Read Luke 4:14-21

Show your fear of God by not taking advantage of each other. I am the LORD your God. (Leviticus 25:17 NLT)

 Recently, a fellow colleague and friend of mine got into a conversation about the scripture passage I was preaching on at the church that I serve. The passage is Luke 4:14-21 and is on Jesus’ first recorded visit to the synagogue in Nazareth following his baptism and wilderness experience. In that passage, Jesus is handed the scroll of Isaiah and he opens it up to the following passage: “The Spirit of the LORD is upon Me, for He has anointed Me to bring Good News to the poor. He has sent Me to proclaim that captives will be released, that the blind will see, that the oppressed will be set free, and that the time of the LORD’s favor has come.” Inspired by the conversation, I have decided to devote a series of devotions on this particular passage, which has become known as “The Christian Manifesto”

Part 9: God’s Favor. In the time of the ancient Hebrews, when they came into the land of Canaan and made that their dwelling place, the Hebrews established the law of Moses as the law of their land. The law was given to them to establish much needed order in the land, to keep them set apart from the native people of the lands they were occupying, and to ensure that they remained wholly devoted to God. This last part meant that on top of justice, they were to be a people of love, compassion and mercy. Thus, within the law, measures were taken to ensure that they would do differently to foreigners (aka immigrants), to those in debt, to those abandoned and alone, and to all who struggled in life than was done to them while they were enslaved in Egypt for 400 years.

One of the major things that was established within the law was called the Year of Jubilee. This happened on either the 49th or the 50th year of the Jubilee cycle, and it was the year when all who were indentured servants because of the debts they owed, when seized property was returned to those who lost it, when all slates were wiped clean, and when people did not plant, farm, or harvest food to be stored and sold for profit, but when people ate freely from what the land produced naturally on its own. This was a reminder to all the Hebrew people of the mercy and grace of God, a mercy and a grace that, as God’s children, we should be modeling.

It’s believed that observance of the Year of Jubilee was essentially ignored during and following the captivity of the Jews who were exiled in Babylon. The reason for this is that they had believed that Jubilee could only be celebrated only when the Jews had complete control of the land of Canaan, which was the ultimate sign of God’s favor being upon Israel. Following Babylon, that reality never came into fruition and so Jubilee became more of a symbolic gesture, with the blowing of the shofar (a type of horn), but not truly observed. Yet, in the Nazareth Synagogue, Jesus stated that was anointed to announce the year of the Lord’s favor right then and there to a people who had long been occupied and oppressed by the Roman Empire.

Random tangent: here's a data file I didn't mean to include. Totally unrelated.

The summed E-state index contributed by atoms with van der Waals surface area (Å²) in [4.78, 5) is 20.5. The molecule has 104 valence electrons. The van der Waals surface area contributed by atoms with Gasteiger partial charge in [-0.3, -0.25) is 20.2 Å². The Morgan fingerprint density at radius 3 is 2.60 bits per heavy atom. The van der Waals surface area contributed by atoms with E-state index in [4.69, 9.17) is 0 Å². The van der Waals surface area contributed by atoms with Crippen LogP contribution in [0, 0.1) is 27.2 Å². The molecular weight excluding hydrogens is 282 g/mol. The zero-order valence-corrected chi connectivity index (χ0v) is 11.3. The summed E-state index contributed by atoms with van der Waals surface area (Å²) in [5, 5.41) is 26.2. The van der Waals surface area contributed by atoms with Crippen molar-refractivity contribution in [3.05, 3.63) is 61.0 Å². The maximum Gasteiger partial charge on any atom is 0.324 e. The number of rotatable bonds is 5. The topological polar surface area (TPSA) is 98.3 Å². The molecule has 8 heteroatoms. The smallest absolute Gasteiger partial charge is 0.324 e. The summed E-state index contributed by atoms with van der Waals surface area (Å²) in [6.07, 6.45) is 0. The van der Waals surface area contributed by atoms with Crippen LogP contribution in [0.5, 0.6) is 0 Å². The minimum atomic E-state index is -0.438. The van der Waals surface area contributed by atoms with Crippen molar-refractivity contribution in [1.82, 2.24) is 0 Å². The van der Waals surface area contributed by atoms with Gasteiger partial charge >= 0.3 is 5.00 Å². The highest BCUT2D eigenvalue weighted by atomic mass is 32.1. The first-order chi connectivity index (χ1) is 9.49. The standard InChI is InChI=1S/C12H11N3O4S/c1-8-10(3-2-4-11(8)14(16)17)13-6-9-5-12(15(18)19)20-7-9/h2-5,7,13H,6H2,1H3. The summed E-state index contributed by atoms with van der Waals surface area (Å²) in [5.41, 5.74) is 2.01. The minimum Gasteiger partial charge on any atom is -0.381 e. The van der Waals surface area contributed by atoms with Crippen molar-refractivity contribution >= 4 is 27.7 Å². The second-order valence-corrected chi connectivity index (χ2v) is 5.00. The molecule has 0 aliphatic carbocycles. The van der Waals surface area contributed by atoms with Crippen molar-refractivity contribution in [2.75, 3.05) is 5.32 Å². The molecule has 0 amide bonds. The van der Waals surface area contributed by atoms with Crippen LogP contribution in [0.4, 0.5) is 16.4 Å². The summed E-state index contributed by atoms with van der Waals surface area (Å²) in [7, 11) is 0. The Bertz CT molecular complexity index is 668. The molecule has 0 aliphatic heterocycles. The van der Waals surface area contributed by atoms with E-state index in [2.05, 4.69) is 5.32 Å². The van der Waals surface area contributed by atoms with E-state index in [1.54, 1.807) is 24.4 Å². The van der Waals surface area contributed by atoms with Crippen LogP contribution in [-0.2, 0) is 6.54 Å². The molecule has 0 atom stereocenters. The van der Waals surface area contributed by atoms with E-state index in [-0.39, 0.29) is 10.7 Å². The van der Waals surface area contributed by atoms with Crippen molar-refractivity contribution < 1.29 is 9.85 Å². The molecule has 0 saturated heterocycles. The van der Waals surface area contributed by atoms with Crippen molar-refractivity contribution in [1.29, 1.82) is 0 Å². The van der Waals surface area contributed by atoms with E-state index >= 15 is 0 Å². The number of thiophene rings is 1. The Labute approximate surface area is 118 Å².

What should stand out for us here is this, that while the consensus in Jesus’ day was that Jubilee was over and that God’s favor was removed from the land, Jesus stood against that mindset. While people allowed endless enslavement, imprisonment, debt, poverty, and loss to continue because they felt everything was hopeless, or because of a theological interpretation they had of the Scriptures, Jesus proclaimed that God’s favor was not gone, that their situation was NOT hopeless, and that it was high time that people do something to bring an end to suffering. What’s more, he charged his followers, including us, to make that our mission. The question for you is this, are willing to do what it takes to proclaim and work for the distribution of God’s favor?


In what ways are you ignoring the suffering of those around you and in what ways could you be proclaiming God’s favor in your current community and context?


Lord, free me from my imprisonment to sin and complacency, and give me hope in your favor. Amen.

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